A Bishop’s Caution from Equatorial Guinea

Global Migration Crisis

Joaquim Magalhães de Castro

At least 8,565 people died on migration routes around the world in 2023, making it the deadliest year on record, according to data published last month (March 6) by the International Organization for Migration.

The Mediterranean route remains the most dangerous, with at least 3,129 people killed or missing. Most deaths in Africa occur in the Sahara desert and on the sea route to the Canary Islands. It is important, however, to bear in mind that the official numbers are underestimated, with the real number of deaths possibly being much higher.

Dom Miguel Ángel Nguema Bee, from the Diocese of Ebibeyin, in Equatorial Guinea, during a visit to the headquarters of the international Catholic charity ‘Aid to the Church in Need (AIS)’ highlighted the need to find a more effective way of dealing with global poverty, which is at the origin of the overwhelming majority of illegal emigration.

According to Dom Nguema Bee, the main driver of migration is poverty, and, “unfortunately, due to corrupt governments and inefficient structures” the aid sent by international organizations very rarely reaches those most in need. Instead of relying solely on governments, this African bishop suggests a more direct approach through local organizations such as the Church, women’s or youth associations, and foundations. “These entities could provide much more direct and efficient help, granting, for example, scholarships to young people in vulnerable situations,” says Dom Nguema Bee.

Dom Miguel Angel Nguema Bee was one of three priests who on May 20, 2017 – a fundamental stage for the consolidation of the Catholic Church in Equatorial Guinea – were ordained bishops by Cardinal Fernando Filoni, the then Prefect of the Congregation for the Evangelization of Peoples. In the Eucharistic concelebration, held in the cathedral of Mongomo (attended by several bishops from neighboring countries and by the Apostolic Nuncio, with the presence of the President of the Republic and several other authorities), two new dioceses would be inaugurated. These were the words spoken by Cardinal Filoni: “The new face of the Church in Equatorial Guinea is the fruit of “missionary work begun in the past by many courageous evangelizers who dedicated their lives to the Gospel and to the poor”, and aims at “a further and appropriate form of the Church in this country.” The Cardinal then urged the three candidates for the episcopate to be “brave men and authentic witnesses of faith”; and then invited everyone present to love their bishops and priests, “not because they are perfect, but because the Lord has called them to his service”. Days later, on May 24, on the occasion of the feast of Mary Help of Christians, Dom Miguel Angel Nguema Bee, who belongs to the Salesian congregation, would take possession of his diocese, Ebebeyin.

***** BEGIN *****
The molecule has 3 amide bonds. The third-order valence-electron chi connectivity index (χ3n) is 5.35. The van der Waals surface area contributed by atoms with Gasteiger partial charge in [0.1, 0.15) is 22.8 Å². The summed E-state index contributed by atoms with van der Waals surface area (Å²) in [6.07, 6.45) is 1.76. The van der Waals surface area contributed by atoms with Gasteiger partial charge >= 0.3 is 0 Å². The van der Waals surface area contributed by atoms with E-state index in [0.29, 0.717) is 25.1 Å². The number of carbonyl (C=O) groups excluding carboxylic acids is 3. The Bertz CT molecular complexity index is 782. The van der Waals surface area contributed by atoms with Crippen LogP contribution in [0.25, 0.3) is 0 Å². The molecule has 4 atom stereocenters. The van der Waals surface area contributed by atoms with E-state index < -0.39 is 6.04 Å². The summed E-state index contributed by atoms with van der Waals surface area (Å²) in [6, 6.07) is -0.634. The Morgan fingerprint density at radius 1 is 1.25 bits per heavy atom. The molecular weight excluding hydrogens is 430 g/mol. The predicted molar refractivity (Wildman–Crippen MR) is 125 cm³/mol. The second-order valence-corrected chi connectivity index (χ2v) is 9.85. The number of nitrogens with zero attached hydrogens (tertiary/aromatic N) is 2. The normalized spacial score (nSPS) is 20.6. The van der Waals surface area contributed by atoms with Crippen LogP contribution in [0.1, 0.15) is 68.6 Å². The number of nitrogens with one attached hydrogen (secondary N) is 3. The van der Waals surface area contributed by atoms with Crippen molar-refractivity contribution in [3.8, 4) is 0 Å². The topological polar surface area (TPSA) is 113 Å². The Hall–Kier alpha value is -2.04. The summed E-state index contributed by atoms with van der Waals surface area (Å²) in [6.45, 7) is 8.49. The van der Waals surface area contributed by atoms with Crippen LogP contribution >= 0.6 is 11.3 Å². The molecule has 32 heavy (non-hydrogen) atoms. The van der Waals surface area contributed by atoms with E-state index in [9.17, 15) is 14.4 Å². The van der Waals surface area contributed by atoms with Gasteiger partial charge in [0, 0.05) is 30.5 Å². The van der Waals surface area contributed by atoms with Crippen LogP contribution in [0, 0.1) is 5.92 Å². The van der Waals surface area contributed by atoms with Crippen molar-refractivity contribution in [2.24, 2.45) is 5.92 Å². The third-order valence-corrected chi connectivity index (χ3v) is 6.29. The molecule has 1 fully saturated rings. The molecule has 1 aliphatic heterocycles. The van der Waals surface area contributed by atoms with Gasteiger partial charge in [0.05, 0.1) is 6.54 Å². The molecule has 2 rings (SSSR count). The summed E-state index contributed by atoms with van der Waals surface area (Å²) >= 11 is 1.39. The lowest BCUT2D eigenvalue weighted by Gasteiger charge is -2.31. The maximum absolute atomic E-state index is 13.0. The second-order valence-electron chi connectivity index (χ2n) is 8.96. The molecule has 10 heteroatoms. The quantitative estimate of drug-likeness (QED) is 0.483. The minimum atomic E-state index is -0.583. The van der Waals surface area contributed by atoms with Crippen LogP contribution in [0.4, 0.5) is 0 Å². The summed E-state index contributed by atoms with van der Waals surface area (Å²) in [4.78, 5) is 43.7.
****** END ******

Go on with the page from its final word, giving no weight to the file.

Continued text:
During the conversation with the AIS reporter, Dom Miguel insisted on another issue that influences (and in what way!) the migratory torrent; that is, the insistent promotion of a false image of tranquility and prosperity in the West. This fact encourages many Africans to migrate, almost always illegally. “Misleading advertising and promises of easy money made by the sports industry are mainly responsible for promoting this illusion,” highlights the prelate. He adds: “The West presents a false idea of easy solutions, which is a mirage and contributes to a false sense of security. The easy money schemes that are presented directly contribute to this problem”.

According to the bishop, the truth is that migrating is always a difficult decision and doing it illegally represents a huge risk. Many people never reach their destination and, for those who do, it can take five to ten years to regularize their situation. “Of course, there are also real benefits, such as better economic opportunities and more security, but sometimes, when I travel around Europe, people ask me things like ‘please bring me a phone,’” recalls the Salesian. Until they reach their El Dorado, migrants do not understand the difficulties they will face. They don’t realize how difficult future life can be. “It is essential that we draw a more realistic picture of the difficulties that migrants face in their search for a better life,” concludes Dom Miguel.

Returning to the issue of international development aid, Dom Miguel Angel Nguema Bee insists on the need to stimulate local economic activity, instead of encouraging dependence. “It is crucial that we help create structures that drive self-sufficiency and sustainable development so that people can move forward without having to constantly rely on external help,” he says.

The prelate of Equatorial Guinea also insists on the importance of a non-paternalistic approach, saying that aid should not be linked to ideology and new forms of colonialism. “Aid is often conditioned on the recognition of values that are not present in the local culture. The imposition of issues such as abortion, gender diversity or the penetration of religious sects are signs of this new colonialism,” explains Dom Miguel, highlighting the importance of respecting and valuing local culture when providing aid.